Lisa Wingate was a new author discovery for me last year. I posted already on the very first novella in this Carolina Heirlooms Series, as well as another stand-alone novel called Before We Were Yours.
Wingate’s books, (and she has many besides this series), are easy-to-read contemporary women’s fiction with a historical fiction element. I like the pacing and the characters in her books, even though the endings are usually predictable and the novels a bit forgettable. She obviously does her research well and comes up with some interesting storylines, settings, and historical truth. This series takes place mostly in the Blue Ridge Mountains and the Outer Banks, a thin circle of islands and sand dunes extending in an arc out from the US east coast. Before this series I never knew the Outer Banks existed. I also learned about the Lost Colony of Roanoke and the Federal Writer’s Project.
The Carolina Heirlooms Collection is comprised of 3 novels with 3 novellas as prequel and interspersed between the main books. I read them in order, but I don’t think that was entirely necessary. There are characters that keep reappearing but there is not really an important chronology. Here is the list:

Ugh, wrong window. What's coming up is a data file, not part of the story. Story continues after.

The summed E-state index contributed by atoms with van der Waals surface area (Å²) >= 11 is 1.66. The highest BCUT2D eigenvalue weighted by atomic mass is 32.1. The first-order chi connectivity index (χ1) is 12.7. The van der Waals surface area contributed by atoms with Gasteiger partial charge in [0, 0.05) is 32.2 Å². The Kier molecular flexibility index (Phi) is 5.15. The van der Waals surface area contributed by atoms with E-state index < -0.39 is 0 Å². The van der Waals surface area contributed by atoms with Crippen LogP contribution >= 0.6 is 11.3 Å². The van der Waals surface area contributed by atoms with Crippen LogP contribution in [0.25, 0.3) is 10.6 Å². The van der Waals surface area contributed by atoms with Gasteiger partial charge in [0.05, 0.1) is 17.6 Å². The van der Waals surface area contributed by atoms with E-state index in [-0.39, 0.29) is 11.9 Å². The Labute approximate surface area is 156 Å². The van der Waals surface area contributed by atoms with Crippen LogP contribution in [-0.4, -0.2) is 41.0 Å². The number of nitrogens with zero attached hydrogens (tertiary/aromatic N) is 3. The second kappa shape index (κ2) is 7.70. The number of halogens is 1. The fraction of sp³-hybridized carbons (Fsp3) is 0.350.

#.5 The Sea Glass Sisters
#1.0 The Prayer Box
# 1.5 The Tidewater Sisters
#2.0 The Story Keeper
#2.5 The Sandcastle Sister
#3.0 The Sea Keeper’s Daughters
Memphis, Tennessee, 1936. The five Foss children find their lives changed forever when their parents leave them alone on the family shantyboat one stormy night. Rill Foss, just twelve years old, must protect her four younger siblings as they are wrenched from their home on the Mississippi and thrown into the care of the infamous Georgia Tann, director of the Tennessee Children’s Home Society.
South Carolina, Present Day. Avery Stafford has lived a charmed life. Loving daughter to her father, a U.S. Senator, she has a promising career as an assistant D.A. in Baltimore and is engaged to her best friend. But when Avery comes home to help her father weather a health crisis and a political attack, a chance encounter with a stranger leaves her deeply shaken. Avery’s decision to learn more about the woman’s life will take her on a journey through her family’s long-hidden history.
Two stories of very different families, generations apart, alternate in this poignant story of love and loss that highlights an unthinkable chapter in US history. The Memphis Tennessee Children’s Home basically stole children from poor families, and sold them to families of privilege. Wingate’s historical fiction is hopeful and sincere. The dedication to the book says it all:
“For the hundreds who vanished and for the thousands who didn’t. May your stories not be forgotten. For those who help today’s orphans find forever homes. May you always know the value of your work and your love.”